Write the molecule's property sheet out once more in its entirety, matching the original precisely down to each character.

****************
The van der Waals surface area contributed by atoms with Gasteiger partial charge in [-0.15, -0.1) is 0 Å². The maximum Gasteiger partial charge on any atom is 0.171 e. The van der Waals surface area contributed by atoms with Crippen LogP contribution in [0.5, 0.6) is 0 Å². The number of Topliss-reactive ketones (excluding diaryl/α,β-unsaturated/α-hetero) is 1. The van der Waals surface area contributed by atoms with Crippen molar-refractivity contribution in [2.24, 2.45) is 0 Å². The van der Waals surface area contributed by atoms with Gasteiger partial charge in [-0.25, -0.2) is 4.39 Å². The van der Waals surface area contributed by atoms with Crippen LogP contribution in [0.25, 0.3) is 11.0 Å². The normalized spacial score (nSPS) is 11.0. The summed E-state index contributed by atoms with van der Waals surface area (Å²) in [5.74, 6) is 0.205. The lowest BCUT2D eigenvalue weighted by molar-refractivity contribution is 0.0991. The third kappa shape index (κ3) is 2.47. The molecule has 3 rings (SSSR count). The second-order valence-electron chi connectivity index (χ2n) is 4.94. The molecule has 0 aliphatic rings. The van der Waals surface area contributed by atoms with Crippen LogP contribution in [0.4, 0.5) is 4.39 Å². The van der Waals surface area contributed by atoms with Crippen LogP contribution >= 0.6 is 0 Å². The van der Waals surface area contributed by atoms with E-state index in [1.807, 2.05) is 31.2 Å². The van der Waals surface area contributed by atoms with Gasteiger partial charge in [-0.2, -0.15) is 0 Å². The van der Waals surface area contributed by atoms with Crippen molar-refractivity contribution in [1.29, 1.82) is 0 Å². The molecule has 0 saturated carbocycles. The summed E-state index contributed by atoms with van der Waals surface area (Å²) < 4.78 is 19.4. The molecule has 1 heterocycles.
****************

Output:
The van der Waals surface area contributed by atoms with Gasteiger partial charge in [-0.15, -0.1) is 0 Å². The maximum Gasteiger partial charge on any atom is 0.171 e. The van der Waals surface area contributed by atoms with Crippen LogP contribution in [0.5, 0.6) is 0 Å². The number of Topliss-reactive ketones (excluding diaryl/α,β-unsaturated/α-hetero) is 1. The van der Waals surface area contributed by atoms with Crippen molar-refractivity contribution in [2.24, 2.45) is 0 Å². The van der Waals surface area contributed by atoms with Gasteiger partial charge in [-0.25, -0.2) is 4.39 Å². The van der Waals surface area contributed by atoms with Crippen LogP contribution in [0.25, 0.3) is 11.0 Å². The normalized spacial score (nSPS) is 11.0. The summed E-state index contributed by atoms with van der Waals surface area (Å²) in [5.74, 6) is 0.205. The lowest BCUT2D eigenvalue weighted by molar-refractivity contribution is 0.0991. The third kappa shape index (κ3) is 2.47. The molecule has 3 rings (SSSR count). The second-order valence-electron chi connectivity index (χ2n) is 4.94. The molecule has 0 aliphatic rings. The van der Waals surface area contributed by atoms with Crippen LogP contribution in [0.4, 0.5) is 4.39 Å². The van der Waals surface area contributed by atoms with Crippen LogP contribution >= 0.6 is 0 Å². The van der Waals surface area contributed by atoms with E-state index in [1.807, 2.05) is 31.2 Å². The van der Waals surface area contributed by atoms with Gasteiger partial charge in [-0.2, -0.15) is 0 Å². The van der Waals surface area contributed by atoms with Crippen molar-refractivity contribution in [1.29, 1.82) is 0 Å². The molecule has 0 saturated carbocycles. The summed E-state index contributed by atoms with van der Waals surface area (Å²) < 4.78 is 19.4. The molecule has 1 heterocycles.